Make sure you’re doing everything you can to model good behavior as well. If you want other people to turn off the lights, then you need to make sure that you are also turning off lights. After all, if you’re telling them day in and day out about how important turning off the lights is, and they come home to find you with a houseful of lights then they’re not going to listen. So, make sure that you only turn on lights when it’s necessary and that you turn them off as soon as you no longer need them. You might find that you actually don’t need the lights half as much as you’ve been using them.

Getting Your Kids to Turn off the Lights

Young Girl Turning Off Light Switch

Getting real with them is one of the best things you can do, though this is going to work better with older kids. You can actually explain to them just why it’s so important to turn off the lights. Now, not every teen is going to care about how much your electric bill is and some of them just might blow you off, but you can definitely try it. Sit down with them and talk over the electric bill as a family. Talk about how high it is, why that is and what portion of the bill is related to lights. Just having a grown-up conversation with them and treating them as an adult can make them more likely to take things seriously.

Younger children do well with positive reinforcement. That means, when they turn off a light you praise them. Now, you don’t have to go overboard and give them a prize or a reward every time that they succeed in turning off lights when they leave the room. But you should tell them that they’ve done a good job and that you’re proud of them for remembering. Even just verbal rewards and praise can make a small child more likely to continue a specific behavior.

Rewards for bigger savings can be a great motivator for children as well. Show them the bill that you just had and offer a reward (pizza, a toy they want, money, a special dessert, etc.) if they can make next month’s bill even lower than that one, or lower than the same one from last year. If you turn it into a game you can encourage your children to want to participate and you’re definitely going to give them a vested interest in turning the lights off.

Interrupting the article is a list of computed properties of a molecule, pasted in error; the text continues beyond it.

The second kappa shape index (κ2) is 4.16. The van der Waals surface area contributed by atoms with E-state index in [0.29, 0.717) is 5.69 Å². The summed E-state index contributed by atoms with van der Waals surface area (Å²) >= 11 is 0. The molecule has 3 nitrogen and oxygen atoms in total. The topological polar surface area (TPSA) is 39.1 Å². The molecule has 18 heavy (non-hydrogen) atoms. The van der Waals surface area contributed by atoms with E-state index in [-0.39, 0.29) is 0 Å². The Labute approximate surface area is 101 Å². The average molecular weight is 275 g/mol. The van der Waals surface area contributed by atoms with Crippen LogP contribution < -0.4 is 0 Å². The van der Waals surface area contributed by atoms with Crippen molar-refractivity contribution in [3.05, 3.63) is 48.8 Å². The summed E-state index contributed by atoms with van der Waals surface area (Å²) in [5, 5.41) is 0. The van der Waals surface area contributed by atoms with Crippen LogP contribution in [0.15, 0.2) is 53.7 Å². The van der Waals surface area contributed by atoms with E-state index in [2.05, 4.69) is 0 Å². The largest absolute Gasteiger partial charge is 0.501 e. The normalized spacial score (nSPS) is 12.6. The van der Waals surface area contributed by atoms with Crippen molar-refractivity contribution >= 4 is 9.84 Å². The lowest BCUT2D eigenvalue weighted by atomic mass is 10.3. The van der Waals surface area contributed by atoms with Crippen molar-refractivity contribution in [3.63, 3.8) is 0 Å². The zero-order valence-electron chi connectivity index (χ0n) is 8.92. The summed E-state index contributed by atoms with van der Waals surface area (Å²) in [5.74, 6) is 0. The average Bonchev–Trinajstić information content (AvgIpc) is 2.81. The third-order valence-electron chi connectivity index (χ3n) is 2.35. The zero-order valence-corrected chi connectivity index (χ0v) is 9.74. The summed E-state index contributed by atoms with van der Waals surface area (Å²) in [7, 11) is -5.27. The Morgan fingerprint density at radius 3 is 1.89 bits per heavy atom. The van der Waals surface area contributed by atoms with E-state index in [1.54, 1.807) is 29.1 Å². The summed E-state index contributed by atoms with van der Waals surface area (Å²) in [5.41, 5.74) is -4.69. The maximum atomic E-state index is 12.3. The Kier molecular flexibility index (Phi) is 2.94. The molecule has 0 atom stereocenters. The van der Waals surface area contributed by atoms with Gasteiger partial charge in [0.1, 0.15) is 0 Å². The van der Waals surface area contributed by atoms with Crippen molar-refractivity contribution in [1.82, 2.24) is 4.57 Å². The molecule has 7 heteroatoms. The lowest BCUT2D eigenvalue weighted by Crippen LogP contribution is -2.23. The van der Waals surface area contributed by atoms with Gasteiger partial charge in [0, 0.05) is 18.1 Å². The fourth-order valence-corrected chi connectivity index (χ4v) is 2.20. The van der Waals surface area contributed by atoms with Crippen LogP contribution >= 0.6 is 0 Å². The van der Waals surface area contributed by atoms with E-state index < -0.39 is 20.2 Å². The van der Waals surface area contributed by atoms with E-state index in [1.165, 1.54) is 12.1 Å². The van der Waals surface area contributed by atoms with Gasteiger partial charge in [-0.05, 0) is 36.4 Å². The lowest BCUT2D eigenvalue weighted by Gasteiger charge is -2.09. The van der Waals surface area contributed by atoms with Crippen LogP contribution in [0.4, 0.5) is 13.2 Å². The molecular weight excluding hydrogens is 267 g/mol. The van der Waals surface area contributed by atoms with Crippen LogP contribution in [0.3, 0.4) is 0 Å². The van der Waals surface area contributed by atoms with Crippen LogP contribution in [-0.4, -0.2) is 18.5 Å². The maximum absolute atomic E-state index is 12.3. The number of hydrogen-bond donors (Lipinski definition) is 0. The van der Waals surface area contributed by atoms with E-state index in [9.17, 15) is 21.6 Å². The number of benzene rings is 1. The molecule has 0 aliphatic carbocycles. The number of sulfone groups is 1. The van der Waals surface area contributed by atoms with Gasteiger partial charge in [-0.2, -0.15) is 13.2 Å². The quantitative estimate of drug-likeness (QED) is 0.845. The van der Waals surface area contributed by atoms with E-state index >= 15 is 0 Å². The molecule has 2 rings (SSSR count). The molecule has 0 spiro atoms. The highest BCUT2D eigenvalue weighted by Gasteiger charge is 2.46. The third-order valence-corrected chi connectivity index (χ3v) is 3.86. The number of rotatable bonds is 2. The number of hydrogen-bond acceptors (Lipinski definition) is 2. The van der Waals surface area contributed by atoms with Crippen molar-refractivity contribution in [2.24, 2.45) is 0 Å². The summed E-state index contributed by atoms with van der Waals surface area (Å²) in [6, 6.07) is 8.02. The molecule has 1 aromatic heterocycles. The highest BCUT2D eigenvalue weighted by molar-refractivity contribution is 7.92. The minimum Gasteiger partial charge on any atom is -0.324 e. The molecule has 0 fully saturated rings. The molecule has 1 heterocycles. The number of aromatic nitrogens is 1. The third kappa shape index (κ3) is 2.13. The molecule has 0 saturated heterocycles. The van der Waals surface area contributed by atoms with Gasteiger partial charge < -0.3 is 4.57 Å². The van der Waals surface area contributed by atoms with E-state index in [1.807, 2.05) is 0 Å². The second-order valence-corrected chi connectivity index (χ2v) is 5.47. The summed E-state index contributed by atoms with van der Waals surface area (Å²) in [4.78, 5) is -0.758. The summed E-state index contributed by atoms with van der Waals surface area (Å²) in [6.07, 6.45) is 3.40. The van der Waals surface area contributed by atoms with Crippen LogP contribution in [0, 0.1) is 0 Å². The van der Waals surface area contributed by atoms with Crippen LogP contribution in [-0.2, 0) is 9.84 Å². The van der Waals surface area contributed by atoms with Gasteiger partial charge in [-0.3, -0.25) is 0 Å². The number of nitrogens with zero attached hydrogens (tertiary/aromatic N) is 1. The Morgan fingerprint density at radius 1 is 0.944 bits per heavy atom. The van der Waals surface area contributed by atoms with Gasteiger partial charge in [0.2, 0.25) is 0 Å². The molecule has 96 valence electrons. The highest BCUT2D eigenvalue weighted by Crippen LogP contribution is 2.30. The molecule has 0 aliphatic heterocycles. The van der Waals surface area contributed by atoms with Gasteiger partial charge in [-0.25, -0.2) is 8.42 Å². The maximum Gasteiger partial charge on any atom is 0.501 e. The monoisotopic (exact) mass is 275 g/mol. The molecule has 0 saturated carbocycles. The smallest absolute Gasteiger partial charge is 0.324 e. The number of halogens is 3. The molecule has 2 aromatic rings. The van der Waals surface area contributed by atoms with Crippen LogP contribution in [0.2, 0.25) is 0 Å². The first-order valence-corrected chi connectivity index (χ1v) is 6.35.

You should also get out of the habit of turning off lights for your child. Instead, make them come back to the room where the light is on and turn it off. When you turn off the light for them, they get the idea that the thing will just get done and there’s no need to worry about it. If you call them to the room and make them do it, you’re turning it into a hassle for them. This works no matter how old or young your child is and makes them start paying more attention when they leave a room so they don’t get interrupted later.

It’s important to make sure that everyone can reach the light switch before you start imposing too many consequences for not turning them off. If you have a child who isn’t tall enough to reach the switch you may want to make sure there’s a footstool nearby or tell them that they need to get someone to turn the light off for them when they leave the room. Since they’ll likely need one of these things to turn the light on in the first place, this shouldn’t be a problem.

Encouraging Your Guests to Turn off the Lights

Now, it can be difficult enough getting the people in your household turning off lights properly. And if you’ve just gone through the long, drawn out battle with your children you probably don’t even want to think about what it’s going to be like with your guests, right? But this is something else that you’re going to want to pay attention to. How do you get your guests to turn off lights? Whether they’re in the home you’re living in, renting a place from you or staying in a vacation property, you want to make sure you get them focused on energy efficiency as well.

Use motion sensor or timer lights wherever you can. These are going to work great for guests the same way that they work out great for your kids. The guest doesn’t need to think about turning off the light, the light itself is going to take care of that for them and that’s definitely an important step. You can make sure that you don’t pay extra for their electricity and you don’t have to nag them about anything (like their parents probably did too).

For those who are renting out a space, either long-term or short-term, electric costs could be built right into the fees. If you are renting out a property that someone is living in for the foreseeable future, it’s best to put them in charge of paying the full cost of the bill. That means they can leave the lights on all they want, the more electricity they use the more they are going to pay. For short-term rentals or leases (such as vacation rentals) you can add the cost into the price of the stay. This is a good way to protect yourself in case of higher electric bills later on.

Overall, there are a number of things that you could change that would help lower your monthly electric bill. Obviously don’t keep lights on when they don’t need to be. Always think about the type of bulb you’re using, and don’t buy any bulb because it’s the cheapest. By being mindful of these things you could end up saving hundreds of dollars over the course of a year.